The revelation of documents related to decades of sexual abuse of girls by Jeffrey Epstein concludes

NY –

A final round of legal documents released Tuesday in a court case involving Jeffrey Epstein’s sexual abuse of teenage girls was made up of transcripts of testimony that were already largely public and dealt with allegations of misconduct by several rich and influential men whose names have been known for a decade or more.

The open files included a 2016 statement from Virginia Giuffre, a woman who said Epstein sexually abused her and arranged sexual encounters with men, including Britain’s Prince Andrew, since she was 17.

It also included a transcript of testimony from Ghislaine Maxwell, Epstein’s ex-girlfriend, who insisted that Giuffre was a liar. There was also a statement from Epstein himself, who declined to answer questions citing his Fifth Amendment right not to incriminate himself.

These statements had already been made public, although with some phrases or names crossed out.

Overall, the documents released since last week have added few details to what was already known about Epstein’s crimes. They did not contain the explosive revelations or new identities of the abusers that some had predicted.

Epstein, a millionaire money manager, surrounded himself with celebrities, prominent academics and big names in fashion and politics before he was arrested in Palm Beach, Florida, in 2006 and accused of paying underage girls for sex. .

He served 13 months in a work release program in prison. Outrage over his plea deal, sparked by a Miami Herald report, led federal prosecutors in New York to file new sex trafficking charges against Epstein in 2019, and he committed suicide in a federal jail cell while awaiting trial. .

Prosecutors also filed charges against Maxwell, who is now serving a 20-year prison sentence for helping Epstein sexually abuse underage girls.

Dozens of women say Epstein sexually abused them at his homes in New York, Florida, the Virgin Islands and New Mexico.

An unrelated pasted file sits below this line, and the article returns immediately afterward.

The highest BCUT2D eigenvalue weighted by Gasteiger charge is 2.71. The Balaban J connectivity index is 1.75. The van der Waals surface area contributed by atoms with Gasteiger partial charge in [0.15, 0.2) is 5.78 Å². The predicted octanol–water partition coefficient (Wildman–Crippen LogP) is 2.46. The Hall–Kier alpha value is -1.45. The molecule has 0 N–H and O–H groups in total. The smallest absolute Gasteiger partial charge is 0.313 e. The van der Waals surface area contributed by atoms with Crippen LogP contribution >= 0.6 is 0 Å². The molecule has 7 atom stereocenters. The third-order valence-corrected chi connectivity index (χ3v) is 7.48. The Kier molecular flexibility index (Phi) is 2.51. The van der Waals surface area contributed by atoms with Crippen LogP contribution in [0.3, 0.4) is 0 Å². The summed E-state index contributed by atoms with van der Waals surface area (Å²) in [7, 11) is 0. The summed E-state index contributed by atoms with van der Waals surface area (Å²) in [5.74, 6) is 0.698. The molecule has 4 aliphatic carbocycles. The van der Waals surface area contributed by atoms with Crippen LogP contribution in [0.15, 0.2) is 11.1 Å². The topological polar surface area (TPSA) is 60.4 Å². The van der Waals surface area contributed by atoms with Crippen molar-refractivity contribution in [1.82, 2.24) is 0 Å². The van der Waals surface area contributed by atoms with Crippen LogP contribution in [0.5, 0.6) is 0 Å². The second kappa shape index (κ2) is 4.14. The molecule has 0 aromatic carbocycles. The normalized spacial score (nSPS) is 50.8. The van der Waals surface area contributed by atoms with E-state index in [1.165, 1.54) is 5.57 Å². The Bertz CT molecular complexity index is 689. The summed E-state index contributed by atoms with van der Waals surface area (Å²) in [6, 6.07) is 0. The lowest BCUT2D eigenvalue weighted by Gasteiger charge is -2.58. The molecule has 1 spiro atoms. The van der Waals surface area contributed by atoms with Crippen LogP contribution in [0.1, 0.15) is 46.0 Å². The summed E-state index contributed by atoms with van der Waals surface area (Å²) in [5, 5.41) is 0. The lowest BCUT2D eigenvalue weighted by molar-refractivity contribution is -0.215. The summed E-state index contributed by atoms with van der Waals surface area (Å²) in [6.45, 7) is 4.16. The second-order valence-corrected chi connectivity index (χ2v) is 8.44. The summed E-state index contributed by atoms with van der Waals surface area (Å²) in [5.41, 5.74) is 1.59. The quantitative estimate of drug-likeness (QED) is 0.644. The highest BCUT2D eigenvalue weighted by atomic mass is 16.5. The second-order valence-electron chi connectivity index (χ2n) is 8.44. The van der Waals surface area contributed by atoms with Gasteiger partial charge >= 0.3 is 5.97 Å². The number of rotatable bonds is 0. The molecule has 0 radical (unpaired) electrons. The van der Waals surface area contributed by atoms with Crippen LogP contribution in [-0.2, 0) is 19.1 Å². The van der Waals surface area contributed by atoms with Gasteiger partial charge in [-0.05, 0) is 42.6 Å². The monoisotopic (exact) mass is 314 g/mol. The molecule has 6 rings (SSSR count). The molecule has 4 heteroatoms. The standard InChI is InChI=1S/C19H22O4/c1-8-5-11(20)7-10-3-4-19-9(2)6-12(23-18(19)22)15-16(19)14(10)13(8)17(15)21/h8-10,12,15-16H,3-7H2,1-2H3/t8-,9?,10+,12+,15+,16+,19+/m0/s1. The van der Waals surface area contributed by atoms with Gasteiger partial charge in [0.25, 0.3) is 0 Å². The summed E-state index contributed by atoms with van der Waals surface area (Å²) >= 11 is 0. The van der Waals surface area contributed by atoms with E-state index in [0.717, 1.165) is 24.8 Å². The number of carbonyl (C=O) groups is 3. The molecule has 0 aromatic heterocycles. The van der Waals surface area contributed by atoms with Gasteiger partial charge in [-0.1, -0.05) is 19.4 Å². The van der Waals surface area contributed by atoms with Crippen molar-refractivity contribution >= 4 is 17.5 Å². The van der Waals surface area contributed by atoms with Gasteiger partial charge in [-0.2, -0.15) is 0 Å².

The documents released this month relate to a 2015 defamation lawsuit that Giuffre filed against Maxwell and was settled in 2017. Most of the court file has been public for years, but public interest in the documents skyrocketed after a judge ordered that some sealed sections be completely released.

Much of the lawsuit revolved around the veracity of Giuffre’s claims that Epstein had flown her around the world to have sexual encounters with billionaires, politicians, royals and heads of state.

She initially kept the names of those men secret, but in a 2014 legal filing, she said her abusers included Prince Andrew, other royal figures whose names she didn’t know, New Mexico Gov. Bill Richardson, a network boss hotel company, prominent academics, former US senator George Mitchell, French headhunter Jean Luc Brunel, billionaire Glenn Dubin and law professor Alan Dershowitz, who had represented Epstein.

All of the men named by Giuffre denied her accusations.

Giuffre withdrew her claims about Dershowitz in 2022, saying she “may have made a mistake” in identifying him as an abuser. He said he “was very young at the time” and “it was a very stressful and traumatic environment.” Dershowitz campaigned for documents related to Giuffre’s lawsuit to be unsealed, arguing that they would make his innocence clearer.

Giuffre settled a lawsuit against Prince Andrew in 2022.

Brunel, close to Epstein, committed suicide in a Paris prison in 2022 while awaiting trial accused of raping underage girls.

The Associated Press generally does not name people who say they have been victims of sexual abuse unless they go public with their stories, as Giuffre has done.

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